Are Handwritten Wills Legal in Louisiana If Not Notarized?

By A.L. Kennedy

Under Louisiana law, an olographic will is one written, signed and dated entirely in the handwriting of the testator, or person making the will, according to Louisiana Civil Code 1575. A handwritten or olographic will is generally considered valid in Louisiana as long as the entire will is in the testator's own handwriting, even if the will is not notarized, according to Louisiana Civil Code 1574 and 1575.

Under Louisiana law, an olographic will is one written, signed and dated entirely in the handwriting of the testator, or person making the will, according to Louisiana Civil Code 1575. A handwritten or olographic will is generally considered valid in Louisiana as long as the entire will is in the testator's own handwriting, even if the will is not notarized, according to Louisiana Civil Code 1574 and 1575.

Types of Wills

Louisiana law recognizes two different types of wills or "testaments": olographic and notarial, according to Louisiana Civil Code 1574. An olographic testament is one that is "entirely written, dated, and signed in the handwriting of the testator," according to Louisiana Civil Code 1575. A notarial will is one that is notarized and meets the requirements of Louisiana Civil Code sections 1577 through 1580, according to Louisiana Civil Code 1576.

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Requirements for Olographic Wills

In addition to being written entirely by the testator, an olographic will must meet several other requirements listed in Louisiana Civil Code 1575. First, an olographic will must be signed by the testator and dated, and the date must list the day, month and year. The testator must also sign the will or testament at the bottom, although he or she may add a postscript if necessary. Finally, any additions, deletions or changes must be made in the testator's own handwriting. Changes made in another person's handwriting will not be considered valid, according to Louisiana Civil Code 1575.

Extrinsic Evidence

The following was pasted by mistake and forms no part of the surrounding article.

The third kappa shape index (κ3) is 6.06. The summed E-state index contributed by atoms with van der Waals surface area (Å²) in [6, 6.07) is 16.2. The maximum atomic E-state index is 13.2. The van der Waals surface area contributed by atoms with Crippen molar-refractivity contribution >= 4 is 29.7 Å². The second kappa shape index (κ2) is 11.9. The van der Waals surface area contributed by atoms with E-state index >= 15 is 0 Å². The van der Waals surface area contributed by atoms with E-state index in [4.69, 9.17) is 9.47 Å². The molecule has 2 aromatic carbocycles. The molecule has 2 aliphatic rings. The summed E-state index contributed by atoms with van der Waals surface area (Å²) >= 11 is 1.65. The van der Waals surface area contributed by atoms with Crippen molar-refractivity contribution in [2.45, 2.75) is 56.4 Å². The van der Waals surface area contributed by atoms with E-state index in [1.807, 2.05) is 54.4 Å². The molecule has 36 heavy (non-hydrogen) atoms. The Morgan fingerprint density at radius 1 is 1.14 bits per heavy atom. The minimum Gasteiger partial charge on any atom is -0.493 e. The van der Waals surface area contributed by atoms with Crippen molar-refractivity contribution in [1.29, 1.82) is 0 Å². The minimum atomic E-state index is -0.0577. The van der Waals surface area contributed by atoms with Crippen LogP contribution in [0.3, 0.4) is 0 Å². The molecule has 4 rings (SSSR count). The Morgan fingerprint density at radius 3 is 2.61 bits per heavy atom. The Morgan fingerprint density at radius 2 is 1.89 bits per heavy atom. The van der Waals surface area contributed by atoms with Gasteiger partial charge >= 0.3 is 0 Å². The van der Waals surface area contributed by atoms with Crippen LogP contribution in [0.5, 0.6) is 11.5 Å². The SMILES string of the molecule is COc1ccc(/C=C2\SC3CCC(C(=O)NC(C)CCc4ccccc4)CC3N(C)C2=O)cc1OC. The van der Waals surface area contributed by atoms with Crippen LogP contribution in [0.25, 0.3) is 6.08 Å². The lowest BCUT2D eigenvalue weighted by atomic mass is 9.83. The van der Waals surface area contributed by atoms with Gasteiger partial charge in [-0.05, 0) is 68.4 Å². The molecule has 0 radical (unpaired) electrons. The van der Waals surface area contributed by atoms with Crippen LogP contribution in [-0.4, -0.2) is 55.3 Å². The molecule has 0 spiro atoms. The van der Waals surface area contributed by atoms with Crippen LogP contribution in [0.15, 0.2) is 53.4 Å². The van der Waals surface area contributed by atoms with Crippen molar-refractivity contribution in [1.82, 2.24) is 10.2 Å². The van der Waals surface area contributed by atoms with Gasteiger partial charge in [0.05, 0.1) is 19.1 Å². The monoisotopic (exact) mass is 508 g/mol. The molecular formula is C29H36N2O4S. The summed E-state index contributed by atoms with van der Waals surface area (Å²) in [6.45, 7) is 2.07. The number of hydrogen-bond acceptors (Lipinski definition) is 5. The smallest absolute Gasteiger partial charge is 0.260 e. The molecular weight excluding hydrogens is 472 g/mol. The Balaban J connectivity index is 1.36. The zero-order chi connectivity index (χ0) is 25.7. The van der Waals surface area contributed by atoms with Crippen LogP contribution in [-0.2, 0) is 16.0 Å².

If the date on the will is incomplete or unclear, the court may use extrinsic evidence, or evidence outside of the olographic will itself, to determine when the will was written, according to Louisiana Civil Code 1575. Since the last will to be made governs how the testator's property will be distributed, it is important to make the date clear on an olographic will and to note that the will revokes any and all previously made wills, according to the Louisiana State Bar Association.

Notarization and Witnesses

Unlike a notarial will, an olographic will does not need to be witnessed or notarized to be valid in Louisiana, according to Louisiana Civil Code 1575. Any will that does not meet the requirements for an olographic will, however, must be signed by two witnesses and by a notary, according to Louisiana Civil Code 1577. Testators who cannot write cannot make olographic wills and must have their wills notarized, according to Louisiana Civil Code 1578 through 1580.

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Are Notarized Wills Legal?

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The Format for a Legal Will

While probate laws defining the format for a valid will vary from state to state, most states acknowledge at least two different types of wills as valid. All states recognize the written will -- the most common format -- which is signed by the testator and two additional witnesses. However, technology and creativity makes way for newer formats, especially when the testator does not have access to the materials needed to execute a traditional will, and state law has evolved to recognize other, less common formats. It is important to note that, with the exception of the written will, not every state recognizes all formats as valid. Testators should always review their residential state’s probate code to determine what formats are acceptable before establishing a final will.

Do Wills Have to Be Handwritten?

Speak with attorneys across the country, and you will likely hear the same advice: most people over the age of 18 should have a will. Without one, state statutes of descent and distribution step in to govern the allocation of assets to survivors. Handwritten wills, also known as holographic wills, are legal and binding in many states. However, each state defines what is acceptable within its boundaries.

What Is a Legal Will in Texas?

A legal will in Texas is one that satisfies the requirements of the Texas Probate Code, especially sections 57 to 71. These Texas statutes describe who can make a will, what can be done with a will and the process for making a will valid. A will can be revoked under Texas law by the creation of a subsequent valid will or codicil, or by the testator destroying the physical copies of the will. And, though not required, a will can be deposited with the clerk of the testator's county of residence for safekeeping during his lifetime.

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